Any time is right for celebrating San Diego’s ethnic diversity. But May presents us with a triptych – a chance to join the city’s Mexican, Italian and Portuguese communities as they celebrate their heritage.
Cinco de Mayo
The month kicks off with Cinco de Mayo, a holiday that salutes Mexican culture and commemorates the Mexican army’s unlikely victory over French forces at the Battle of Puebla on May 5, 1862. For San Diegans, it’s another excuse to celebrate frosty lime-infused margaritas, salted salsa-dipped tortilla chips and strolling mariachis.
Party central is Old Town, where the 29th Annual Fiesta Old Town Cinco de Mayo will kick off at 5:00 pm Friday, May 4, and continue through 5:00 pm on Sunday, May 6. Organizers say the bash will be the largest Cinco de Mayo celebration north of the border, with three stages featuring live entertainment, including interactive family friendly fun. Norteno, Flamenco and traditional mariachi groups have been booked to perform. Between acts, more than 20 Old Town restaurants will be offering sizzling Mexican specialties – including, of course, an array of perfectly chilled margaritas.
The Sicilian Festival
Eat, drink and be Sicilian for a day when Little Italy celebrates its 19th Annual Sicilian Festival on Sunday, May 20. India Street – from Ash to Grape – will be closed for the 10:00 am – 6:00 pm celebration.
Costumed dancers and musicians will set the mood, parading in the street at 11:30 AM, carrying flags from the different regions of Italy. Food booths will sell Sicilian specialties – including Sicilian wines and premium imported Italian beer. Visitors can even test their skill at grape stomping.
Entertainment, on four stages, will include something for everyone: New York City soprano Cristina Fontanelli will sing Italian opera while the Screamin’ Primas promise to keep the crowd moving. The Roman Holiday Ensemble, perennial favorites, will perform as will Allesandra Belloni who’s best known for her traditional Italian folk dancing.
The bambini can get their faces painted while mom and dad ogle sidewalk chalk art or slick Italian beauties at a car show featuring Ferraris, Maseratis and Lamborghinis. In the Sicilian cultural zone, locals can learn about Italian-Americans’ role in the rich history of San Diego’s tuna industry.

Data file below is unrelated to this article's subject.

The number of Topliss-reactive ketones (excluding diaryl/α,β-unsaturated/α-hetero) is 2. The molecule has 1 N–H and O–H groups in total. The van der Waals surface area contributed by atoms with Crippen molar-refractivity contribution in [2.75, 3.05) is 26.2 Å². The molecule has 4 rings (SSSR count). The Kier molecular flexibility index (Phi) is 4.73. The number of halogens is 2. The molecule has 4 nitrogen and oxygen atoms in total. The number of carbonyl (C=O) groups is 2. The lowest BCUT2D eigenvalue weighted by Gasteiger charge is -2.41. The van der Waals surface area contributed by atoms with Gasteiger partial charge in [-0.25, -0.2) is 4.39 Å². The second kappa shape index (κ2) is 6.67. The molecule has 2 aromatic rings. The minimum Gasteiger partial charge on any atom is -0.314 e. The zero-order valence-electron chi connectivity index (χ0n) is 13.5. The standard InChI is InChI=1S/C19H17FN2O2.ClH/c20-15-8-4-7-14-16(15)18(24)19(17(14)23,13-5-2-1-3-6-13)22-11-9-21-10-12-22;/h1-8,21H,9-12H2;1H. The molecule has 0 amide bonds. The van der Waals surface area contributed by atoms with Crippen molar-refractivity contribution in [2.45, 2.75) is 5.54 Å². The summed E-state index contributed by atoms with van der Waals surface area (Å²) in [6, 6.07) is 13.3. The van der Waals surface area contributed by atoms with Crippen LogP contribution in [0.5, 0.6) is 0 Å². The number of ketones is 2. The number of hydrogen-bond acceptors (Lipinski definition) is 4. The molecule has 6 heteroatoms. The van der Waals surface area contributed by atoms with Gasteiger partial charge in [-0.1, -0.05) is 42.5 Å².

Annual Portuguese Festa
San Diego’s Portuguese-American community will gather in Point Loma May 25-27 for the 102nd Annual Festa do Espirito Santo (Feast of the Holy Spirit). The city’s oldest ethnic festival commemorates the Holy Spirit’s miraculous intercession helping Portugal’s Queen St. Isabel feed the poor during a centuries-ago famine.
Festa headquarters is the Portuguese Hall at 2818 Avenida De Portugal. Festivities start on Friday evening (May 25) , with an outdoor bazaar that includes Portuguese food vendors, games, folkloric dancing and performances by the Portuguese Philharmonic. Paulo da Rosa and Groovology will take the stage in the main hall for a dance beginning at 8:00 pm. (Admission is free; the dress code requires all to wear pants or jeans – no skirts or dresses.)
On Saturday evening, the bazaar reopens at 5:30 pm, followed by DJ dancing at 6:00 pm. After a 7:00 pm ceremony at St. Agnes Roman Catholic Church (1140 Evergreen St.), a candlelight procession will head back to Portuguese Hall for open-air music and folkloric dance performances.
Sunday is the big day. It begins with a 10:00 am parade from Portuguese Hall to the church. Participants include youngsters dressed as angels and saints, marching bands and young women dressed in spectacular gowns and bejeweled capes, representing Portuguese royalty. The parade, which includes many 4th and 5th-generation participants, always includes a salute to the Portuguese-American fishermen who built San Diego’s once thriving tuna industry. After a ceremonial high Mass, around noon, the parade proceeds back to the Portuguese Hall.
At the hall, volunteers serve a traditional meal of Portuguese sopas (beef braised in stock, served with potatoes, cabbage, kale, mint and broth-soaked French bread.) Admission is free but donations are appreciated. The bazaar continues through the afternoon.
The formal Queen’s ball begins at 6:30 pm Sunday in the main hall, with The Mighty Untouchables on stage. An evening wear dress code will be enforced. Teens convene in an outside tent, where a DJ will spin discs from 6:00 – 10:00 pm. A traditional highlight of the evening is the announcement of which Portuguese-American family will host next year’s festa.